Members of Myanmar’s Muslim minority urge international community to stop a ‘targeted military campaign’ against them.
The number of Rohingya Muslims fleeing to Bangladesh in the last two weeks to escape the violence in Myanmar has shot up to about 270,000, a spokeswoman for the UN High Commissioner for Refugees said.
Vivian Tan said the number had jumped from an estimate of 164,000 on Thursday because the agency had found new pockets of refugees in border areas.
A UN official told AFP news agency on Friday that more than 1,000 people may already have been killed in Myanmar, mostly minority Rohingya Muslims.
“This [the refugee figures] does not necessarily reflect fresh arrivals within the past 24 hours but that we have identified more people in different areas that we were not aware of before,” said Tan.
“The numbers are so alarming. It really means we have to step up our response and that the situation in Myanmar has to be addressed urgently.”
The fresh influx of refugees across the border has overwhelmed camps in Bangladesh that were already bursting at the seams.
“The two refugee camps in Cox’s Bazar in southeast Bangladesh – home to nearly 34,000 Rohingya refugees before this influx – are now bursting at the seams. The population has more than doubled in two weeks, totalling more than 70,000. There is an urgent need for more land and shelters,” UNHCR said in a briefing note for reporters in Geneva.
“The vast majority are women, including mothers with newborn babies, families with children. They arrive in poor condition, exhausted, hungry and desperate for shelter.”
The Rohingya have long been subjected to discrimination in Buddhist-majority Myanmar, which denies them citizenship and regards them as illegal immigrants from Bangladesh, even if they have lived in the country for generations.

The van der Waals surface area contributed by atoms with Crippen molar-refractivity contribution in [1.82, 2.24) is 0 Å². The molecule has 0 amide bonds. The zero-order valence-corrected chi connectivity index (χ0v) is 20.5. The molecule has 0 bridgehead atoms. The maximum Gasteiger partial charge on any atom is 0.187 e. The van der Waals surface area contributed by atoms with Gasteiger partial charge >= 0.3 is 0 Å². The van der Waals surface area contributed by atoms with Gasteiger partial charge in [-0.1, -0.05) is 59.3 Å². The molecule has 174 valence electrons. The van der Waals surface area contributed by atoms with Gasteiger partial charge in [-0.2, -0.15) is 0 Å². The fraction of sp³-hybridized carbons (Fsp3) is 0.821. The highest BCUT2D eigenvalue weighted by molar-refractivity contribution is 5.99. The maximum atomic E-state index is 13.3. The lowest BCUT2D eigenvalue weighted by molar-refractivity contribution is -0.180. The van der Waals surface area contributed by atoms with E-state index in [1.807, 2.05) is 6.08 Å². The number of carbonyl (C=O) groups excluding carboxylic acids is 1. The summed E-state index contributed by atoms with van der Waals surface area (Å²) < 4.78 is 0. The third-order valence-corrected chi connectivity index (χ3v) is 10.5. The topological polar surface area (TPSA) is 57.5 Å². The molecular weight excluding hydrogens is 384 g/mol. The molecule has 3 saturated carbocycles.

Myanmar’s army has previously said it had killed 387 Rohingya fighters. Authorities say they have lost 15 security personnel since the August attacks.
Myanmar’s Nobel Peace Prize winner Aung San Suu Kyi, who spent years under house arrest when Myanmar was a military dictatorship, is now the country’s de facto leader with the title of State Counsellor.
When it awarded Aung San Suu Kyi the 1991 Peace Prize, the Nobel committee said that she “emphasises the need for conciliation between the sharply divided regions and ethnic groups in her country”.
But earlier this week, in her first statement since the violence erupted, Aung San Suu Kyi, 72, condemned a “huge iceberg of misinformation” on the crisis, without mentioning the Rohingya flocking to Bangladesh.
Meanwhile, Rohingya Muslims are warning that unless the international community takes a firm stance against the violence, the country could witness “ethnic cleansing on the scale of the Srebrenica massacre”.
On Tuesday, UN Secretary-General Antonio Guterres also warned of the risk of ethnic cleansing, appealing to Aung San Suu Kyi and the country’s security forces to end the violence.
Two Rohingya sources told Al Jazeera on Thursday that several people had been shot dead near the Maungdow township in Rakhine, with thick plumes of smoke seen billowing from the village of Godu Thara after security forces burned down the homes of fleeing Rohingya.
Access to the area has been blocked to foreign media so Al Jazeera cannot independently verify the sources’ accounts.
Speaking to Al Jazeera from Maungdow township under a pseudonym, Anwar, 25, said there was a “sustained and targeted military campaign against Muslims”.
“The Myanmar army and Buddhist extremists are specifically targeting the Muslim population,” he said.
“Women, children, the elderly – no one has been spared. The situation is continuing to get worse, and Aung San Suu Kyi’s government is failing to raise its voice,” Anwar added.